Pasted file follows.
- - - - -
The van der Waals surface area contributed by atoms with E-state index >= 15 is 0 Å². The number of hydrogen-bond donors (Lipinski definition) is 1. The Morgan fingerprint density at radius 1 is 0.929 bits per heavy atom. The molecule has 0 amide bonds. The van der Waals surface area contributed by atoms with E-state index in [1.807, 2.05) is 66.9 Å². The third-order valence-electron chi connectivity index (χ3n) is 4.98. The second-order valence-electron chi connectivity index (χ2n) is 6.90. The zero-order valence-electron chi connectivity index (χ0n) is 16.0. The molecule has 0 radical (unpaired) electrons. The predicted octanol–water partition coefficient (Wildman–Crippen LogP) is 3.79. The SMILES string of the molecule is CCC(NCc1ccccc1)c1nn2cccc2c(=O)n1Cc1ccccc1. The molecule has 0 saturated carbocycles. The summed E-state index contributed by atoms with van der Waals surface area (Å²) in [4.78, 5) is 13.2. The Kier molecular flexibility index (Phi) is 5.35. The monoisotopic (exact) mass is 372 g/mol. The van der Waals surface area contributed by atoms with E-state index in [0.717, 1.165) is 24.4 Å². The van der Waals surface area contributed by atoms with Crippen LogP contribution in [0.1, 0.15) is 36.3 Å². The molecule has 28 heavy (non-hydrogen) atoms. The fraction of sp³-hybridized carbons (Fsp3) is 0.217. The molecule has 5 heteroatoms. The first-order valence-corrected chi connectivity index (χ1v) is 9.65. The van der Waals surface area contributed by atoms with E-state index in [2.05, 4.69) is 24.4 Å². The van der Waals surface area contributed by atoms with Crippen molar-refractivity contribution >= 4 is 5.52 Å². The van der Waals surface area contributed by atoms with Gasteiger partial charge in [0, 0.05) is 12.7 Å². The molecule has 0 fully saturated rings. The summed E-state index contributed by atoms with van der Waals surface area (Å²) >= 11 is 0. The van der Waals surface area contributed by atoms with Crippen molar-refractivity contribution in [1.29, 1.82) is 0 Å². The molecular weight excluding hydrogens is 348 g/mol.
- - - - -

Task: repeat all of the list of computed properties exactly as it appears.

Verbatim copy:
The van der Waals surface area contributed by atoms with E-state index >= 15 is 0 Å². The number of hydrogen-bond donors (Lipinski definition) is 1. The Morgan fingerprint density at radius 1 is 0.929 bits per heavy atom. The molecule has 0 amide bonds. The van der Waals surface area contributed by atoms with E-state index in [1.807, 2.05) is 66.9 Å². The third-order valence-electron chi connectivity index (χ3n) is 4.98. The second-order valence-electron chi connectivity index (χ2n) is 6.90. The zero-order valence-electron chi connectivity index (χ0n) is 16.0. The molecule has 0 radical (unpaired) electrons. The predicted octanol–water partition coefficient (Wildman–Crippen LogP) is 3.79. The SMILES string of the molecule is CCC(NCc1ccccc1)c1nn2cccc2c(=O)n1Cc1ccccc1. The molecule has 0 saturated carbocycles. The summed E-state index contributed by atoms with van der Waals surface area (Å²) in [4.78, 5) is 13.2. The Kier molecular flexibility index (Phi) is 5.35. The monoisotopic (exact) mass is 372 g/mol. The van der Waals surface area contributed by atoms with E-state index in [0.717, 1.165) is 24.4 Å². The van der Waals surface area contributed by atoms with Crippen LogP contribution in [0.1, 0.15) is 36.3 Å². The molecule has 28 heavy (non-hydrogen) atoms. The fraction of sp³-hybridized carbons (Fsp3) is 0.217. The molecule has 5 heteroatoms. The first-order valence-corrected chi connectivity index (χ1v) is 9.65. The van der Waals surface area contributed by atoms with E-state index in [2.05, 4.69) is 24.4 Å². The van der Waals surface area contributed by atoms with Crippen molar-refractivity contribution >= 4 is 5.52 Å². The van der Waals surface area contributed by atoms with Gasteiger partial charge in [0, 0.05) is 12.7 Å². The molecule has 0 fully saturated rings. The summed E-state index contributed by atoms with van der Waals surface area (Å²) >= 11 is 0. The van der Waals surface area contributed by atoms with Crippen molar-refractivity contribution in [1.29, 1.82) is 0 Å². The molecular weight excluding hydrogens is 348 g/mol.